Friday, 01 March 2024 00:00

Have you noticed a bony protrusion on the side of your big toe? If so, you may have developed the foot condition known as a bunion. Don't let bunions interfere with your daily activities.

Tuesday, 27 February 2024 00:00

Gout is a form of arthritis that often leads to sudden pain and swelling in certain joints. Gout attacks commonly affect the big toe, as well as other joints like ankles, knees, and wrists. During an attack that affects the toes, resting and elevating the foot can help manage the pain. Staying hydrated and avoiding foods high in purines, including certain meats and seafood, may reduce the risk of future flare-ups. Incorporating certain low-impact exercise can also help combat gout attacks, but it is to be avoided during painful flare-ups. Other treatment options, which a podiatrist may recommend, include medication, cortisone injections, or surgery for more severe cases. If you are experiencing painful gout attacks in the toe joints, it is suggested that you consult a podiatrist who can offer personalized treatment options. 

Gout is a foot condition that requires certain treatment and care. If you are seeking treatment, contact Warren Levy, DPM from Armitage Podiatry Center. Our doctor will treat your foot and ankle needs.

What Is Gout?

Gout is a type of arthritis caused by a buildup of uric acid in the bloodstream. It often develops in the foot, especially the big toe area, although it can manifest in other parts of the body as well. Gout can make walking and standing very painful and is especially common in diabetics and the obese.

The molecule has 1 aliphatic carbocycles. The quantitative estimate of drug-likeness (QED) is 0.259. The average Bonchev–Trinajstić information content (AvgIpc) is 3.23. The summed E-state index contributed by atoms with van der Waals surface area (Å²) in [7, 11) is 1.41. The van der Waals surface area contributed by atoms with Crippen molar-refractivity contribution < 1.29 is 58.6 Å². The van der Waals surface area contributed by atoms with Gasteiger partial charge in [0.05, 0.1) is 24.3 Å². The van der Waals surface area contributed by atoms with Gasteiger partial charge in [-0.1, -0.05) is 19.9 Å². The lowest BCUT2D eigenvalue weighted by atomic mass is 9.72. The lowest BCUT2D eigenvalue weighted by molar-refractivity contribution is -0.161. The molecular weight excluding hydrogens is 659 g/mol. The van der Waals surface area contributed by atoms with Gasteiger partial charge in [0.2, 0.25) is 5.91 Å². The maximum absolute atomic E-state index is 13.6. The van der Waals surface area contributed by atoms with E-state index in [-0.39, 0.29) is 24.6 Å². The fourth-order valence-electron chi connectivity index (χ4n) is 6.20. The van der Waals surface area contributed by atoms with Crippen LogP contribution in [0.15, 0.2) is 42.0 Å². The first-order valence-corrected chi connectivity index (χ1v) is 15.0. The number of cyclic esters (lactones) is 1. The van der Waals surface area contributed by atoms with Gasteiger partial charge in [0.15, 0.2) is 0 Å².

People typically get gout because of a poor diet. Genetic predisposition is also a factor. The children of parents who have had gout frequently have a chance of developing it themselves.

Gout can easily be identified by redness and inflammation of the big toe and the surrounding areas of the foot. Other symptoms include extreme fatigue, joint pain, and running high fevers. Sometimes corticosteroid drugs can be prescribed to treat gout, but the best way to combat this disease is to get more exercise and eat a better diet.

If you have any questions please feel free to contact our office located in Chicago, IL . We offer the newest diagnostic and treatment technologies for all your foot and ankle needs.

Read more about Gout
Tuesday, 20 February 2024 00:00

It can be frustrating to manage plantar warts that return after treatment. Plantar warts are a common foot condition that develop when the human papillomavirus, or HPV, infects the bottom of the foot. Plantar warts can come back because HPV can remain dormant in the skin even after visible warts are treated, making it possible for new warts to develop in the same spot or nearby. The skin tissue may also hold small, undetectable warts or viral particles in surrounding skin tissue, leading to more warts in the future. Additionally, a weakened immune system, exposure to HPV in communal areas, such as locker rooms or swimming pools, or incomplete removal of the wart during treatment can lead to recurrent plantar warts. To prevent plantar warts from coming back, it is suggested that you consult a podiatrist who can offer various treatments for the warts and minimize the chance of recurrence.

Plantar warts can be very uncomfortable. If you need your feet checked, contact Warren Levy, DPM from Armitage Podiatry Center. Our doctor will assist you with all of your foot and ankle needs.

About Plantar Warts

Plantar warts are the result of HPV, or human papillomavirus, getting into open wounds on the feet. They are mostly found on the heels or balls of the feet.